On abortion, Mr. McCain has a generally pro-life voting record (although he has supported embryo-destroying stem-cell research). In a 1998 letter to Roman Catholic bishops, Mr. McCain declared himself to be a "lifelong, ardent supporter of unborn children's right to life." But in 1999, he told the San Francisco Chronicle editorial board that "in the short term, or even the long term, I would not support repeal of Roe vs. Wade, which would then force X-number of women to undergo illegal and dangerous abortions." Later that year, he sent a letter to the National Right to Life Committee stating his "unequivocal support for overturning Roe v. Wade." On Jan. 22 of this year, the 35th anniversary of Roe, Mr. McCain sent a letter to pro-life marchers in Washington praising them and criticizing the seven Supreme Court judges who made up the majority in Roe.
On judicial appointments, Mr. McCain promises to nominate strict constructionists to the federal bench. But two years ago, he was one of the "Gang of 14" — seven Democratic and seven Republican senators who joined forces to block Senate Majority Leader Bill Frist's effort to end the objectionable strategy of filibustering judicial nominees that was employed by the Democrats.
On taxes and spending, Mr. McCain has a mixed record. He supports extending President Bush's tax cuts. He opposed tax increases pushed by President George H.W. Bush in 1990 and President Clinton in 1993 and voted in 1997 to cut capital-gains taxes. The senator also broke with the White House and Senate Republican leadership by voting against the Medicare prescription-drug entitlement and he supports permitting workers to invest part of their Social Security savings in higher-yielding private accounts. But according to the Club for Growth, "his overall record is tainted by a marked antipathy towards free markets and individual freedom," which includes support for raising Social Security taxes and a 282 percent tax increase on cigarettes. Mr. McCain has been disingenuous in explaining his opposition to Mr. Bush's 2001 and 2003 tax cuts. He claims to have cast these votes to protest the fact that the tax cuts were not accompanied by spending cuts. But the fact is that in opposing these measures, Mr. McCain joined liberal Democrats like Sens. Jay Rockefeller and Tom Daschle in employing class-warfare rhetoric and pushing in favor of higher taxes — voting on the pro-tax side on 14 different occasions.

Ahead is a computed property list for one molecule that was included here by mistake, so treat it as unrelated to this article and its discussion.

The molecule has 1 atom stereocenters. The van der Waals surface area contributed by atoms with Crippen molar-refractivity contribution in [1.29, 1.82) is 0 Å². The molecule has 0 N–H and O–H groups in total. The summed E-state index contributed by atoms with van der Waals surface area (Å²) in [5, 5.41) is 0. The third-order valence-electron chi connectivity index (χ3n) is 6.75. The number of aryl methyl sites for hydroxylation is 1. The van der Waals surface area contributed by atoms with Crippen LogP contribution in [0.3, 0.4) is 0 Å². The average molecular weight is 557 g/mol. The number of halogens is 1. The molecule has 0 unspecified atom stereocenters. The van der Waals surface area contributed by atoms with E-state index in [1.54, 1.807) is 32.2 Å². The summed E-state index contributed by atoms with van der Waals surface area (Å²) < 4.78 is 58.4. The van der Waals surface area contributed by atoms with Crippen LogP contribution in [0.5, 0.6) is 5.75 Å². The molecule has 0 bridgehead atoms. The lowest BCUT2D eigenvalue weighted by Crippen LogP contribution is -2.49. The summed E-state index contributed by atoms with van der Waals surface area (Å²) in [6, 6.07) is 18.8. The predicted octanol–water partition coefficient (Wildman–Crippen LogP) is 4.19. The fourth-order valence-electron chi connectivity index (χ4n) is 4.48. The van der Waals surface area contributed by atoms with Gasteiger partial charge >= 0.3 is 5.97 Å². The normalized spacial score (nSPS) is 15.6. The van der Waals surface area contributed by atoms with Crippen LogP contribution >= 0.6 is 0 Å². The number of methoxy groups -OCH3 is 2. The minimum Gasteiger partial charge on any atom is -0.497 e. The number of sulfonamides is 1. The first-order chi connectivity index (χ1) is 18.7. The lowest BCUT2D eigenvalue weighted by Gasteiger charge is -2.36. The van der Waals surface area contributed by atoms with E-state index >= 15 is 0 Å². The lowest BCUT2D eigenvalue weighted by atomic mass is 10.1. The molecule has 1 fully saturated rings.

Mr. McCain also differs with free-market conservatives on numerous environmental issues. He opposes oil drilling in the Arctic National Wildlife Refuge (ANWR) in Alaska and has joined with Sen. Joe Lieberman to cosponsor legislation that would require that greenhouse gas emissions be reduced to 2000 levels by 2010 — a measure sure to result in substantial increases in electricity and gasoline costs.